In some sort of sadistic bragging episode, Turner then tells officials that Kaia “now has broken the record” as the youngest person he’s arrested.
After news of the incident broke, it would then be revealed that officer Turner arrested an 8-year-old child the same week at school and no one said anything to challenge him. Later that day, he would arrest yet another 6-year-old.
Naturally, the nation reacted in public outcry after news of the incident broke, prompting a response from officials.
“On behalf of myself and the entire Orlando Police Department, I apologize to the children involved and their families,” Orlando police Chief Orlando Rolon said on Sept 25. “As a grandfather of three children less than 11 years old, I can only imagine how traumatic this was for everyone involved.”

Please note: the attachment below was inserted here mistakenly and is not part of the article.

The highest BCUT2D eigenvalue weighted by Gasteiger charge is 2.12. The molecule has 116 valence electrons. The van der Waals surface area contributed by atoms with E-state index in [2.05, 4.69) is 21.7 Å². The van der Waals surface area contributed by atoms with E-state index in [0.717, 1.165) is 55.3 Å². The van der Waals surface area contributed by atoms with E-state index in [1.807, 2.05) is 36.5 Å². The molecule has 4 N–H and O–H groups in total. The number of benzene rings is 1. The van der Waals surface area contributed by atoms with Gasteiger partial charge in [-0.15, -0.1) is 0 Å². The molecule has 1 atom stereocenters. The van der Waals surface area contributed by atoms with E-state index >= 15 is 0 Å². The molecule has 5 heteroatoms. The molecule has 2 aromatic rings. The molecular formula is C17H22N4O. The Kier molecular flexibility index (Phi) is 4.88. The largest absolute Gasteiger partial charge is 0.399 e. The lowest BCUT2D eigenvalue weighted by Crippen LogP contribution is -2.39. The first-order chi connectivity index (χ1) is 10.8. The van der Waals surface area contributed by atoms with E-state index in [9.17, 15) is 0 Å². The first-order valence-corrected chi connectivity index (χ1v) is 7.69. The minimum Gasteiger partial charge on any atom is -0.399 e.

According to the Orlando Sentinel, officers arresting children under 12 must receive approval from a Watch Commander, which is department policy. Turner failed to do this both times.
What’s more, officer Turner’s past is less than stellar, yet he was still hired on to work around small children. We are now seeing the inevitable result of such disturbingly lax hiring practices.
In 1998, Turner was charged with child abuse. He was suspended pending the outcome of the investigation, the Sentinel reported. In that case, Turner was arrested after his 7-year-old son showed up at school with visible injuries from the abuse. Exactly what happened after the arrest remains unclear.
In 2016, he was reprimanded for using excessive force after stunning a man five times with a Taser during an arrest, the newspaper reported.
The NY Times spoke with Dr. Victor M. Fornari, the vice chairman for child and adolescent psychiatry at Northwell Health’s Zucker Hillside Hospital in Glen Oaks, N.Y., who said justifying the arrest of children as young as 6 and 8 is ridiculous.
The mental health system — not the criminal justice system — is the one commonly relied on in a situation like this, he said, according to the Times.
“Arresting them and putting them under handcuffs is traumatizing,” he said. “There’s no clinical benefit to the child or society.”